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Mobile web brought a lot of alternative ways to broadcast information to users.

We can build websites that perform well on mobile (being accessed through the mobile device’s web-browser), and there is the new option of creating platform-specific hybrid or native apps that users may install on their devices. Which solution is best (or if both of them in parallel) may depend on the case.

This article describes the different solutions that mobile-optimized websites may use.

Some of the following terms (namely 'adaptive' and 'responsive') may sound confusing, or not expressing enough distinction.

This situation's origin is that their naming came from their 'inventors', and were not subject of clarification on any organizational level.

Therefore these clarifying articles are quite common on the web. That's how it is with these concepts.

Methods to display website content on mobile

  • Separate mobile website

    One can recognize such solution when example.com website has a sister site named mobile.example.com or m.example.com or alike.

    In this case, practically there are separate backends/installations serving either the desktop-version and the mobile version. The separate sites can be configured differently and even their contens can be managed individually. This arrangement implies that there will be two websites that need to be maintained instead of only one.

    Tendency shows that portals with huge visitor-base (e.g. news providers) prefer this arrangement.

  • Adaptive template

    A website with adaptive template adapts best to those display sizes that it was explicitly prepared for.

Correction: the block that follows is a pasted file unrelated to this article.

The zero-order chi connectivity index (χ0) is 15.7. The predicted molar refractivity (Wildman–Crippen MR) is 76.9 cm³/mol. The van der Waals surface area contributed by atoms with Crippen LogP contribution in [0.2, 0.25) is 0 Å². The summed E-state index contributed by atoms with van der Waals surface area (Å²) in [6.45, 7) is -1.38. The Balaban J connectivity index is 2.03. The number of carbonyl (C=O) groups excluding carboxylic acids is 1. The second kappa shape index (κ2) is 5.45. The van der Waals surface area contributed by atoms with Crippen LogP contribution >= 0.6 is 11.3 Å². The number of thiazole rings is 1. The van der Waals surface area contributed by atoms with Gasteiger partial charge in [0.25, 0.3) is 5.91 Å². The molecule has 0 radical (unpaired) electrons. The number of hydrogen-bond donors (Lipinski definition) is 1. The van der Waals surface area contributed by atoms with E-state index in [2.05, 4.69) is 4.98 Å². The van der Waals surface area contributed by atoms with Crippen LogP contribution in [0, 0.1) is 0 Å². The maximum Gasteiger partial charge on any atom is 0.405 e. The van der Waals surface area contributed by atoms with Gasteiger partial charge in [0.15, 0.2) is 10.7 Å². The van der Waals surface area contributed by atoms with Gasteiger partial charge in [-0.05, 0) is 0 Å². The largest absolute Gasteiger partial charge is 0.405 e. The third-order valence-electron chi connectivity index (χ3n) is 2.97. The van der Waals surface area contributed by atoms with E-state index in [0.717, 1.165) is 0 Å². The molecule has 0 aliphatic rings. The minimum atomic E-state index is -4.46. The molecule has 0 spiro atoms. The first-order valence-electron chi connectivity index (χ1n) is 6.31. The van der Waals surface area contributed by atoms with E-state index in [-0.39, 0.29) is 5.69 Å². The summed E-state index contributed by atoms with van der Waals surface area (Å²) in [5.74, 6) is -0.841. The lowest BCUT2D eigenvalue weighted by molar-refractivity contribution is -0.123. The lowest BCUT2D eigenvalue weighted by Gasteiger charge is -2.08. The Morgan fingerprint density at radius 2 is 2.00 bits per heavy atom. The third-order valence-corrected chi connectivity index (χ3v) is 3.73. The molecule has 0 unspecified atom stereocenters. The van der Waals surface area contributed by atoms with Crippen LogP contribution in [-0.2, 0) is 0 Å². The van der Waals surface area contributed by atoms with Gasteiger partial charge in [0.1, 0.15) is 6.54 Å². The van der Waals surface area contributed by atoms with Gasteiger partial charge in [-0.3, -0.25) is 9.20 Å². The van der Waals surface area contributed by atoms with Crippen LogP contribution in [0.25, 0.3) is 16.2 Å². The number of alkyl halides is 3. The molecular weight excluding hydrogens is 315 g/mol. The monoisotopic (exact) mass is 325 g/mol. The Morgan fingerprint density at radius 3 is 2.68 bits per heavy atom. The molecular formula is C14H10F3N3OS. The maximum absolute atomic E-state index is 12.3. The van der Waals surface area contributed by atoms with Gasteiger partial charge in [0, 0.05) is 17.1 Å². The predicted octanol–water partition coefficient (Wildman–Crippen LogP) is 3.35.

Before designing, a few frequent display sizes are being chosen (like e.g. 320px, 480px, 768px, 1024px) and then swappable templates are being designed and built, which will be applied automatically, depending on the detected screen size.

    The spreading of really diverse display sizes in the most recent mobile (and other) devices impose a challenge for the adaptive templates approach, as designing and building too many explicitly defined layouts may not be really economical.

  • Responsive template

    Perhaps today’s most popular approach to serve webcontent for diverse display sizes.

    Here, a single website has a single template, which is capable of constant changing while it always fluidly fills the available width on the screen. (You can pick any width (e.g. resizing your browser window), and the layout will either be full-available-width (between a specified minimum-maximum range), and looking nicely under control.)

    Items can be defined to drastically rearrange at arbitrarily specified display-widths (called breakpoints). This way page elements can always utilize available space optimally.

    The additional workload of designing and managing these rearranged states of the content is still present, but here we get a wider coverage of display sizes (all/any of them, within our chosen range).